Prohibition University
Malcolm Bucholtz - water is the key ingredient to brewing

By Malcolm Bucholtz, Owner and Distillation Instructor
Prohibition University

Sticking to the Style

After a long day of finishing off the final edits on my M.Sc. thesis document, I reached into my fridge and grabbed a cold one to reward myself. The golden nectar hit the spot and my taste buds were pleading for more. 

As I savoured the hoppiness and admired the slight haziness in my glass, my wife asked me what I was drinking. I casually replied – “a Wit Bier”, as I rotated the can to read off the list of ingredients to her. 

But I stopped in perplexed silence. Something was missing from the list.

As experienced beer drinkers know, the various styles of beer made by craft operators are actually defined in print by the American Home Brewer’s Association in the form of the BJCP (2015) Style Guidelines. You can down load the PDF file at Hours of interesting reading await you!

Style 24A is that of WitBier. In particular, here is how BJCP discusses the characteristic ingredients in Wit (wheat) Bier:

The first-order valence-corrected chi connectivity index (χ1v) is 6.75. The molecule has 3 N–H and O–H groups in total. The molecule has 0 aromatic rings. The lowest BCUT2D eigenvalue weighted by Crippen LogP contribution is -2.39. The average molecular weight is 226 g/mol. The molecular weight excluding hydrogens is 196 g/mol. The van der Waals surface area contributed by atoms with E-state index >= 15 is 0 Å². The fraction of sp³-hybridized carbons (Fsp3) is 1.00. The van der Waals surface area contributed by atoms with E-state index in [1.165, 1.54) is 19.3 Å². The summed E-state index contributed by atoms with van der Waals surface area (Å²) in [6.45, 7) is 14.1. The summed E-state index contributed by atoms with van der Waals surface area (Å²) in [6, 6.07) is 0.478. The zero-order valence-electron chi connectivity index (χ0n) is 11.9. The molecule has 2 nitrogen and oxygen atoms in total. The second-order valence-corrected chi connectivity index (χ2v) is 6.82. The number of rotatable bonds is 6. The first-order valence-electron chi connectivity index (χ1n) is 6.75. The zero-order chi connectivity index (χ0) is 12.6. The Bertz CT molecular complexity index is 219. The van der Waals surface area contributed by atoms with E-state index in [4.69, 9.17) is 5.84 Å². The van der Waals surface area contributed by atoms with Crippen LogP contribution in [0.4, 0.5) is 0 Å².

About 50% unmalted wheat and 50% pale barley malt constitute the grist. In some versions, up to 5-10% raw oats may be used. Spices of freshly-ground coriander and Curaçao or sometimes sweet orange peel complement the sweet aroma and are quite characteristic.

The following image shows the list of ingredients. Take a look and refer to the above BJCP verbiage if you have  to. See if you can spot what ingredient is missing from the list. 

I remain unsure if it is just missing from the list or if it is actually missing from the beer too. 

I will admit that this can of brew was pretty good and I will likely buy more. But, brewers must be careful to ensure label accuracy and to ensure adherence to BJCP Guidelines. This is what will keep the craft movement robust. 

Meantime, download the BJCP file, crack open a cold one and start reading!

Malcolm Bucholtz

Prohibition University

“Teaching the Art and Science of Brewing & Distilling”